(In reply to José M. Muñoz from comment #25)
There is also support for UTF-7 which might be dropped as some stage.
Perhaps I'm too jaded, but my expectation is that you won't get to drop that one. Especially not if you want to keep Thunderbird capable of reading the user's old already-received emails. :-(
Why is this any different for email?
Web page authoring is often detached from server configuration, so the content and the HTTP headers come from very different places. In contrast, email content and MIME headers are typically generated by the same program.
(In reply to Martin Giger [:freaktechnik] from comment #26)
If it's not explicitly wrongly declared you don't need the feature in the first place. This is only for emails where the declared charset does not match the content charset.
The issue isn't mail displaying, the issue is the composing of messages that contain excerpts or the full content of a wrongly declared message.
If the email displayed correctly, shouldn't Thunderbird always take care of it getting quoted correctly?
Regarding other discussion, yes, the display of mails is always in UTF-8. There is some component somewhere that leads to the charset conversion, however that component evidently understands
_autodetect_all, so it must be using the m-c code, or at least depend on parts of it.
The only place that understands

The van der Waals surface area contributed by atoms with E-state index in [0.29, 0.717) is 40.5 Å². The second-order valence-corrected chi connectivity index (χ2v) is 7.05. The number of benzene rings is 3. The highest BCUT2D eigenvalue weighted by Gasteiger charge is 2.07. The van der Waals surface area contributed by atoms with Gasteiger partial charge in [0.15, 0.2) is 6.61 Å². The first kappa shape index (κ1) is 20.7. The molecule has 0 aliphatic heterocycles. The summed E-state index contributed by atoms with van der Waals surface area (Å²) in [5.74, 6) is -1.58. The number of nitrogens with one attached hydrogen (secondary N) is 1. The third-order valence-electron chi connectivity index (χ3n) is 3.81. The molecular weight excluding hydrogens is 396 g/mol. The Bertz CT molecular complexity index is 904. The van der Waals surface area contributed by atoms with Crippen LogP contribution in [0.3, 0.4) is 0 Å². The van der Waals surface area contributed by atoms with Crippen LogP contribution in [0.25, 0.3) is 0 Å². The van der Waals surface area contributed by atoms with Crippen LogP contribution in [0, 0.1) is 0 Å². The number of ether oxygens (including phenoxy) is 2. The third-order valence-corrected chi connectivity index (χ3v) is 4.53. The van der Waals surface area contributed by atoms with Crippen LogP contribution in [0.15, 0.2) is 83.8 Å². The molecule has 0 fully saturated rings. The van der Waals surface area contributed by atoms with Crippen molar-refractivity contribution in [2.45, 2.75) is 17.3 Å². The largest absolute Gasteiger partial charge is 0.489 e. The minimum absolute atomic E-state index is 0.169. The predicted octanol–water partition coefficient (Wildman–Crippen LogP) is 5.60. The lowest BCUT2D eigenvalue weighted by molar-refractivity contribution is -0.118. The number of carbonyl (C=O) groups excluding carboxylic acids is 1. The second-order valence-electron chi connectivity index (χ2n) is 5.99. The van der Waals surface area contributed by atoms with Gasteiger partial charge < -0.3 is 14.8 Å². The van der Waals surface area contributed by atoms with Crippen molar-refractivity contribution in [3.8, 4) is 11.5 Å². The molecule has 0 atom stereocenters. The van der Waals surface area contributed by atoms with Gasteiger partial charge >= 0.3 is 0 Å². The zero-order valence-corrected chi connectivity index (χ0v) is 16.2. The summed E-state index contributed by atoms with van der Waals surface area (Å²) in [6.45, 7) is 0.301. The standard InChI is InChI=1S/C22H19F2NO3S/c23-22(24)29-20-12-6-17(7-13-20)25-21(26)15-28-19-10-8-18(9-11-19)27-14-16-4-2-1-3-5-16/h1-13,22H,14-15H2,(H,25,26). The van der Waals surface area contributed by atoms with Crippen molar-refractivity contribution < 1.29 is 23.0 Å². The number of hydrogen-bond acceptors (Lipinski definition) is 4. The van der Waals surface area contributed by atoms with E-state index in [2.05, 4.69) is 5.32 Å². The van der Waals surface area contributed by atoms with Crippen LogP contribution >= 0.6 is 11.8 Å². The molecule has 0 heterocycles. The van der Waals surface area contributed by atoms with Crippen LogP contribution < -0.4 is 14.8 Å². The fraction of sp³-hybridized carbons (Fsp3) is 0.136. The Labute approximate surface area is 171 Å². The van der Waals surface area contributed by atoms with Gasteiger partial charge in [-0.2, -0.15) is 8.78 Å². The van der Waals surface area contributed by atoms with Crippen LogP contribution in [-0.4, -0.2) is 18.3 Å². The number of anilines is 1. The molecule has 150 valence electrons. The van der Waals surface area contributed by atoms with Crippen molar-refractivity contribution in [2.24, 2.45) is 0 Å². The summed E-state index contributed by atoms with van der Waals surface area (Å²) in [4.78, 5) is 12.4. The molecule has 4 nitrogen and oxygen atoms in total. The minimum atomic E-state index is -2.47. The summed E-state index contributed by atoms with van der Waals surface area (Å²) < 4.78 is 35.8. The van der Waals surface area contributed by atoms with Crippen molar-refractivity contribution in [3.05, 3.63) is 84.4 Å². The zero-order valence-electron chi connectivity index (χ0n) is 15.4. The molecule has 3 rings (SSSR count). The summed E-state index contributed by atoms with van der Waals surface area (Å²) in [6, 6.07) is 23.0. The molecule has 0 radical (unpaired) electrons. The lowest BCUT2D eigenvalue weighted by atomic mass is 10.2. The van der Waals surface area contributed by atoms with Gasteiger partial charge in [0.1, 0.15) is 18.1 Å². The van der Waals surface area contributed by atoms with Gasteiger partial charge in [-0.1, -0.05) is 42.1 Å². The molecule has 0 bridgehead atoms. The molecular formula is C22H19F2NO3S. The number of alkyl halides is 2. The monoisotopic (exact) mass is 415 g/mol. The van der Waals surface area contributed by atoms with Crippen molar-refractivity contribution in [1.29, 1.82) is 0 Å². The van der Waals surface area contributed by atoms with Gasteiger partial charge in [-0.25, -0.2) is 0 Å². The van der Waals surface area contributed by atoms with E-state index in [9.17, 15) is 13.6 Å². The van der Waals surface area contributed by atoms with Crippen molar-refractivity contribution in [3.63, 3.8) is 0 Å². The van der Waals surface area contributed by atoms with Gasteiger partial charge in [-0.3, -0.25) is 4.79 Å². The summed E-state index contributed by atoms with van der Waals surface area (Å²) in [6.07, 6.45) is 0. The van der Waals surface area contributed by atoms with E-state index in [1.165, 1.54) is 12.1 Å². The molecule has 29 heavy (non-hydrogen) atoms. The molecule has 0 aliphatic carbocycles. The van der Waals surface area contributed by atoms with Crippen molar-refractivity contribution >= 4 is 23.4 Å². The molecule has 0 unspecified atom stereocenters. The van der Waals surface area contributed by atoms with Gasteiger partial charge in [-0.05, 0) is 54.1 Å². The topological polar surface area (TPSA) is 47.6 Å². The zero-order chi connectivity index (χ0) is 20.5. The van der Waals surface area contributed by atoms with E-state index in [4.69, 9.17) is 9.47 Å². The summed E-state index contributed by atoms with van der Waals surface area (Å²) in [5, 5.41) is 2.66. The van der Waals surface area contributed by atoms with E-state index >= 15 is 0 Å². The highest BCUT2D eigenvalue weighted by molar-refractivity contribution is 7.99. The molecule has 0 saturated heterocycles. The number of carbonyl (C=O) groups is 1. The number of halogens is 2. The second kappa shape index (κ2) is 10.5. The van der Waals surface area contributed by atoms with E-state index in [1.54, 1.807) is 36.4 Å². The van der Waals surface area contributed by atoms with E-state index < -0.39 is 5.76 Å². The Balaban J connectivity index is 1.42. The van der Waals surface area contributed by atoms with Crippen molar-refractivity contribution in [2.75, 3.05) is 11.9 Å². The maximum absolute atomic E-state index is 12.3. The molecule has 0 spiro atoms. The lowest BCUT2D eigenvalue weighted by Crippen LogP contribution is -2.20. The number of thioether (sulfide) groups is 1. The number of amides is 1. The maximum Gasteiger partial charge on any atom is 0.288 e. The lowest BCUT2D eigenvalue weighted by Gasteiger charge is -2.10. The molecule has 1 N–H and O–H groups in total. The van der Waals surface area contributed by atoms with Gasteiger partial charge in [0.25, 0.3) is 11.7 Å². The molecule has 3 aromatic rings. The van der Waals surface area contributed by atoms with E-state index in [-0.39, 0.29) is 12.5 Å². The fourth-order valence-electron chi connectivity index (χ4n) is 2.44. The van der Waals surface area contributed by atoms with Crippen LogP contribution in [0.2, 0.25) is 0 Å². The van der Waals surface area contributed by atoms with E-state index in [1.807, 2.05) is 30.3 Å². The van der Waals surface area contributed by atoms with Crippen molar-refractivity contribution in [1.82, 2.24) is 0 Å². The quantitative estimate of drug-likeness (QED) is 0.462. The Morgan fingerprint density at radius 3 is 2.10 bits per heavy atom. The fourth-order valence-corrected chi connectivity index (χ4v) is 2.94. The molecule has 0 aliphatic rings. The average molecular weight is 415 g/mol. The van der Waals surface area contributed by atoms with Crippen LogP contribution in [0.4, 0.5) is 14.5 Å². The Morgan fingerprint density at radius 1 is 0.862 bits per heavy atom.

_autodetect_all is the
nsDocShell::SetCharset. It's too late for email and is going away in bug 1713627.
The options here are:
- Not having the feature at all.
CharsetMenu.jsm, restoring the manual items for ISO-2022-JP, Shift_JIS, and EUC-JP, and removing the detector-related items Automatic and Japanese.
- Doing the work, on c-c side, to propagate a "force autodetection" flag through the MIME code to the point where the MIME code currently decides whether to use the detector (and currently uses it only in the absence of a declared
(In reply to Magnus Melin [:mkmelin] from comment #27)
I don't think Telemetry could help.
FWIW, in the case of Firefox, my inclination to keep some form of encoding override is mainly based on Japanese-context bug reports indicating that people still need it combined with the telemetry that the level of usage in Japan is higher than elsewhere and on a different magnitude compared to my frame of experience. I don't have a good way to judge the specific telemetry number, though.
If you were to add telemetry, I suggest two things for analyzing it:
- Instead of looking at the use count, look at one in how many distinct telemetry submitters used the feature at least once over some period of time (e.g. a month). For a low-usage trouble workaround feature this kind of analysis gives a better idea of how relevant it is for users than a use count.
- It's hard to have intuition of where to draw the line. It would be useful to benchmark the result against the usage of some other peripheral feature that you believe is worth keeping. (On the Firefox side, this analysis is missing, and instead, as noted, I'm going by the bug reports being indicative.)
For Firefox, the most recent numbers that have been cleared for publication are in bug 1702914 comment 14.